THE BLOG

The Fundamental Problem With Newspaper Paywalls

05/30/2011 09:13 EDT | Updated 07/30/2011 05:12 EDT

Canadians living in the bustling metropolis of Montreal and the

picturesque city of Victoria are getting a taste of what some media

executives hope may be the future -- paying for the news online. The

Gazette in Montreal and the Victoria Times-Colonist on Vancouver

Island have become the latest testbeds to see if people will pony up to get their local news on the web.

From Wednesday, access to the newspaper websites was limited to the

first 20 articles, before hitting a paywall. It is part of an

experiment by PostMedia Network, Canada's largest publisher of paid

English language daily newspapers, in two relatively small markets for

its papers.

Like every newspaper group, PostMedia is trying to figure out how to

manage the transition from a paid print circulation to a digital

readership that is used to getting its news for free.

Changing human behavior is a tall order. A recent survey that

suggested that Canadians are overwhelmingly unwilling to part with their

cash for the news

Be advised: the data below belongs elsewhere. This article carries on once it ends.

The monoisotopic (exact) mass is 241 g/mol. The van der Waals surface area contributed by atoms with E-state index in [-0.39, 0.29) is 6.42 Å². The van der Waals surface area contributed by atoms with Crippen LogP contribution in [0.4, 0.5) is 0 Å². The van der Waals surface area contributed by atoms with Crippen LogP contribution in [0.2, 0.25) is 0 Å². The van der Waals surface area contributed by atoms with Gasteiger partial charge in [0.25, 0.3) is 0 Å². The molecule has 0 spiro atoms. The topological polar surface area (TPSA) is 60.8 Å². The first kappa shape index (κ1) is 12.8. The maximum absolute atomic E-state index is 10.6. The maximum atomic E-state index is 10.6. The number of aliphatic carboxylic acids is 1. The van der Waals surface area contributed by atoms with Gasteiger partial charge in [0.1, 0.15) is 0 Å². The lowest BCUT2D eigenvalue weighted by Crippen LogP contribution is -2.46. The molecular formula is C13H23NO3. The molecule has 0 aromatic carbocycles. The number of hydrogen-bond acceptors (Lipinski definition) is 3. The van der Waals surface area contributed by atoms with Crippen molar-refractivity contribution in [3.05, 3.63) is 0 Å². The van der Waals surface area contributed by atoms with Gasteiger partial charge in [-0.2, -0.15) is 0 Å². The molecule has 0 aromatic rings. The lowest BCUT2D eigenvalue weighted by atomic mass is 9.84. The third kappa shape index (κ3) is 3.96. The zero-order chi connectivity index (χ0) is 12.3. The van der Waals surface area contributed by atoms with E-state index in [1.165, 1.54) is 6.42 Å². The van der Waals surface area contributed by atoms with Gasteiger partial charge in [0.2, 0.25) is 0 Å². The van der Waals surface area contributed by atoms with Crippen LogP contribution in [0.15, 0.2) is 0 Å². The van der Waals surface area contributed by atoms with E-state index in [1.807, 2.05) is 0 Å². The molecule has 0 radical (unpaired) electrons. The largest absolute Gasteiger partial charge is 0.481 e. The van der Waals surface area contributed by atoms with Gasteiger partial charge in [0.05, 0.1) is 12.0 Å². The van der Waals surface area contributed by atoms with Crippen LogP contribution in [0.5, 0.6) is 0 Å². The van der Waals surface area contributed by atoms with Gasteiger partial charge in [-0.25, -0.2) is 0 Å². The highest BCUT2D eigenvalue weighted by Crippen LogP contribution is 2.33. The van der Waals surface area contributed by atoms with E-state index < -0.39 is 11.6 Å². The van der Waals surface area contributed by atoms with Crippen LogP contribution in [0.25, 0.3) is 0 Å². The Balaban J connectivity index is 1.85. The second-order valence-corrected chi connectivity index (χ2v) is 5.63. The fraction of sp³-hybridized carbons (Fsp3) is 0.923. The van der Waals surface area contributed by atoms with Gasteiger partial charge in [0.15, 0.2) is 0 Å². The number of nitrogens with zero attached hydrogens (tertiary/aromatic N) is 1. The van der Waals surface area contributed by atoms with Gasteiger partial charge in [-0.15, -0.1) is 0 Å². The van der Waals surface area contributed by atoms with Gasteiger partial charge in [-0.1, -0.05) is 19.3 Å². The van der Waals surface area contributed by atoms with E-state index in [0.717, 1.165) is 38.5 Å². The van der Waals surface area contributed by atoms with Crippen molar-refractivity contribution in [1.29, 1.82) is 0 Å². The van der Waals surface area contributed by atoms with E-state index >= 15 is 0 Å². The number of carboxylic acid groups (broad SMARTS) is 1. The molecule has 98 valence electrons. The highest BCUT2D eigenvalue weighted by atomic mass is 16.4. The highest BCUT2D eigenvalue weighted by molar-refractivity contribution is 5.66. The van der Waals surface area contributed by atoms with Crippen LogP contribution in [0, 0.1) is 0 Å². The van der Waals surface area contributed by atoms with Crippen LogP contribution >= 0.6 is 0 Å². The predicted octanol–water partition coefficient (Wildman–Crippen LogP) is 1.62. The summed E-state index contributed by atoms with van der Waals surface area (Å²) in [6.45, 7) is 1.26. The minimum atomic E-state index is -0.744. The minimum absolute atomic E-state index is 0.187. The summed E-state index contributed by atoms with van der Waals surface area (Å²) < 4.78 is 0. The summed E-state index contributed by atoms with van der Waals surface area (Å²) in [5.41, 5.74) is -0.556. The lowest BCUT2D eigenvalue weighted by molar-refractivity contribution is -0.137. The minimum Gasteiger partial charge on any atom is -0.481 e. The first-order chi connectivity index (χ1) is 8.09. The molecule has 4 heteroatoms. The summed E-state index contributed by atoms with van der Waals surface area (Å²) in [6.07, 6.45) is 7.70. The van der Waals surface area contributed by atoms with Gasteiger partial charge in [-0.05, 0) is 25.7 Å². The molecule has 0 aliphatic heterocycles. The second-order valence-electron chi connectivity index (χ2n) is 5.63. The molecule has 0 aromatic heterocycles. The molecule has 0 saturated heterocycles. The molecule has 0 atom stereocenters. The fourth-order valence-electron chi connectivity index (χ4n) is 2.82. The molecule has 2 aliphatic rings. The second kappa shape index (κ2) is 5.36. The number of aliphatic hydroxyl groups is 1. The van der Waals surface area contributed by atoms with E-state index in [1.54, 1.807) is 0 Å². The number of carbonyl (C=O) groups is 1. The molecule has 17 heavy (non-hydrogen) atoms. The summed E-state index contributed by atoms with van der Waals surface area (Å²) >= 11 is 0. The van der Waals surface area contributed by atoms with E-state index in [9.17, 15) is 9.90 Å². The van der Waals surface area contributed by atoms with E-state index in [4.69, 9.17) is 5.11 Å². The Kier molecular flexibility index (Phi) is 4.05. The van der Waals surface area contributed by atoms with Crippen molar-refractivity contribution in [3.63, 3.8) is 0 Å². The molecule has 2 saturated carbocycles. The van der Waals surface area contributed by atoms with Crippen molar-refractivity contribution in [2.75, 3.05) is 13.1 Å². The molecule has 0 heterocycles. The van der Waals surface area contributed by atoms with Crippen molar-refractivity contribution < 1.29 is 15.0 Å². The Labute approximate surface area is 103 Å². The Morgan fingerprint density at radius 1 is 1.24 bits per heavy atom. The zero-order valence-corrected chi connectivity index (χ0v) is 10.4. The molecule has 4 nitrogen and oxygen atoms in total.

It found that 92% of Canadians who get news online say they would find another

free site if their favourite news site started charging for content.

However, there is a more fundamental issue at play. People have never

really paid for the news. By news, I mean the political infighting in

city halls or the violence in faraway foreign places -- the news that

is important and matters but can be challenging to make relevant to a

broad audience.

Readers were paying for the sport results, the lifestyle section,

diversions like the crossword and horoscopes. The cost of producing

"the daily miracle" as Canadian playwright David Sherman put it was

largely borne by advertising sales. The subsidy model worked when mass

media was the dominant model for distributing the news. The business

of newspapers was delivering large audiences to advertisers, and they

were pretty good at it.

For readers, in exchange for a few pennies, they could get a neatly

packaged bundle of news and information in this easy to use and

portable format we called the newspaper. And did you know that it also

conveniently arrived on the doorstep in the morning.

The daily newspaper worked because it was a product honed over

centuries and met a fundamental need at a specific time in the history

of the media. It managed to fit everything you needed to know into a

bunch of pages. It provided a service, informing readers of events, in

a convenient format.

Print organisations were never in the business of selling news. They

were selling something that people are willing to pay for -- service

and convenience.

The news itself was not a commercial product.

The commercial product was the bundle of news, sport and

entertainment in a delivery mechanism called the newspaper.

Rather than investing in models that try to change audience behaviour,

news organisations should be trying to find new ways that provide

service and convenient in a digital media age. That's something you

can charge for.